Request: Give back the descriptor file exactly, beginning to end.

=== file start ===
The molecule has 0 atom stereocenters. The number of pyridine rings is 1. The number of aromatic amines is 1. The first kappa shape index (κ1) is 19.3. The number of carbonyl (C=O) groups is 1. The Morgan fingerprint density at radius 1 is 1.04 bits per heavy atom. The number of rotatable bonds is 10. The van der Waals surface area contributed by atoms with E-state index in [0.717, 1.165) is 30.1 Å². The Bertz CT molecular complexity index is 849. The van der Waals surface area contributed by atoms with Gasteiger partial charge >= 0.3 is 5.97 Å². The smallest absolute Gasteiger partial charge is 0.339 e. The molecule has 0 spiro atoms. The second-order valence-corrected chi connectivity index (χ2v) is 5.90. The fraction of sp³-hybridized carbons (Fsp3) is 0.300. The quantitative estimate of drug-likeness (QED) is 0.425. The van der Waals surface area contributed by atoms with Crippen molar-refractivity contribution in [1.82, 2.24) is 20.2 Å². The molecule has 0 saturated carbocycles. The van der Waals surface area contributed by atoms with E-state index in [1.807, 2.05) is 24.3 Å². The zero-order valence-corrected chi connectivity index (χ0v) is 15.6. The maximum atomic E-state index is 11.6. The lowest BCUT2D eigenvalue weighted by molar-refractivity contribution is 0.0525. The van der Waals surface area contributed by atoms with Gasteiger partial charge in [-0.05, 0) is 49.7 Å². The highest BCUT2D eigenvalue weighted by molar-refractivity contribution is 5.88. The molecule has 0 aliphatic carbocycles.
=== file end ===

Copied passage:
The molecule has 0 atom stereocenters. The number of pyridine rings is 1. The number of aromatic amines is 1. The first kappa shape index (κ1) is 19.3. The number of carbonyl (C=O) groups is 1. The Morgan fingerprint density at radius 1 is 1.04 bits per heavy atom. The number of rotatable bonds is 10. The van der Waals surface area contributed by atoms with E-state index in [0.717, 1.165) is 30.1 Å². The Bertz CT molecular complexity index is 849. The van der Waals surface area contributed by atoms with Gasteiger partial charge >= 0.3 is 5.97 Å². The smallest absolute Gasteiger partial charge is 0.339 e. The molecule has 0 spiro atoms. The second-order valence-corrected chi connectivity index (χ2v) is 5.90. The fraction of sp³-hybridized carbons (Fsp3) is 0.300. The quantitative estimate of drug-likeness (QED) is 0.425. The van der Waals surface area contributed by atoms with Crippen molar-refractivity contribution in [1.82, 2.24) is 20.2 Å². The molecule has 0 saturated carbocycles. The van der Waals surface area contributed by atoms with E-state index in [1.807, 2.05) is 24.3 Å². The zero-order valence-corrected chi connectivity index (χ0v) is 15.6. The maximum atomic E-state index is 11.6. The lowest BCUT2D eigenvalue weighted by molar-refractivity contribution is 0.0525. The van der Waals surface area contributed by atoms with Gasteiger partial charge in [-0.05, 0) is 49.7 Å². The highest BCUT2D eigenvalue weighted by molar-refractivity contribution is 5.88. The molecule has 0 aliphatic carbocycles.